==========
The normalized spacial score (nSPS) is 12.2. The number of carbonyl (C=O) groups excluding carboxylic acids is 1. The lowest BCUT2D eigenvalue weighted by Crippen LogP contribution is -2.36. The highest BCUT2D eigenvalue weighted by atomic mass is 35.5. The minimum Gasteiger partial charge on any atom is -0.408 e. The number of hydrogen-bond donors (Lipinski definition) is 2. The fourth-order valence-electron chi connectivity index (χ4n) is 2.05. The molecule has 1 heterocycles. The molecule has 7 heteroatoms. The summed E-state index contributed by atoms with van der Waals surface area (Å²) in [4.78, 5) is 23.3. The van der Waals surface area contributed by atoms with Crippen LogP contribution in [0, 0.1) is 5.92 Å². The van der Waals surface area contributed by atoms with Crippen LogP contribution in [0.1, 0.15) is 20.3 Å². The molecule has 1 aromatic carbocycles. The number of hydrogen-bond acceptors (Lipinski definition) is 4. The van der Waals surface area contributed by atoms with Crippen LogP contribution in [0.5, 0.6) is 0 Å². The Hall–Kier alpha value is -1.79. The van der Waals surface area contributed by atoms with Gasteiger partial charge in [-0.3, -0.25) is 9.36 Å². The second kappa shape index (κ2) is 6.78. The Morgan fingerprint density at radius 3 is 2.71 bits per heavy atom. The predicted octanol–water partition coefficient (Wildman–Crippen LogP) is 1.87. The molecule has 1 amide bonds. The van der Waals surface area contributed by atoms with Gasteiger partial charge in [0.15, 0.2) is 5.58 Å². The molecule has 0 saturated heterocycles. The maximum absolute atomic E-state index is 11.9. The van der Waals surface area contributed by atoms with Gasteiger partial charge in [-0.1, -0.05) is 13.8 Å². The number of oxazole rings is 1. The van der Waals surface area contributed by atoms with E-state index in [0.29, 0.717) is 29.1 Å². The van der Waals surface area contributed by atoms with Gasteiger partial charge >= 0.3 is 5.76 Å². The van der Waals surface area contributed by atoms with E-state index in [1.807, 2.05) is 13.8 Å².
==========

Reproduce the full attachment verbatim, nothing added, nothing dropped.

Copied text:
The normalized spacial score (nSPS) is 12.2. The number of carbonyl (C=O) groups excluding carboxylic acids is 1. The lowest BCUT2D eigenvalue weighted by Crippen LogP contribution is -2.36. The highest BCUT2D eigenvalue weighted by atomic mass is 35.5. The minimum Gasteiger partial charge on any atom is -0.408 e. The number of hydrogen-bond donors (Lipinski definition) is 2. The fourth-order valence-electron chi connectivity index (χ4n) is 2.05. The molecule has 1 heterocycles. The molecule has 7 heteroatoms. The summed E-state index contributed by atoms with van der Waals surface area (Å²) in [4.78, 5) is 23.3. The van der Waals surface area contributed by atoms with Crippen LogP contribution in [0, 0.1) is 5.92 Å². The van der Waals surface area contributed by atoms with Crippen LogP contribution in [0.1, 0.15) is 20.3 Å². The molecule has 1 aromatic carbocycles. The number of hydrogen-bond acceptors (Lipinski definition) is 4. The van der Waals surface area contributed by atoms with Crippen LogP contribution in [0.5, 0.6) is 0 Å². The Hall–Kier alpha value is -1.79. The van der Waals surface area contributed by atoms with Gasteiger partial charge in [-0.3, -0.25) is 9.36 Å². The second kappa shape index (κ2) is 6.78. The Morgan fingerprint density at radius 3 is 2.71 bits per heavy atom. The predicted octanol–water partition coefficient (Wildman–Crippen LogP) is 1.87. The molecule has 1 amide bonds. The van der Waals surface area contributed by atoms with Gasteiger partial charge in [0.15, 0.2) is 5.58 Å². The molecule has 0 saturated heterocycles. The maximum absolute atomic E-state index is 11.9. The van der Waals surface area contributed by atoms with Gasteiger partial charge in [-0.1, -0.05) is 13.8 Å². The number of oxazole rings is 1. The van der Waals surface area contributed by atoms with E-state index in [0.29, 0.717) is 29.1 Å². The van der Waals surface area contributed by atoms with Gasteiger partial charge >= 0.3 is 5.76 Å². The van der Waals surface area contributed by atoms with E-state index in [1.807, 2.05) is 13.8 Å².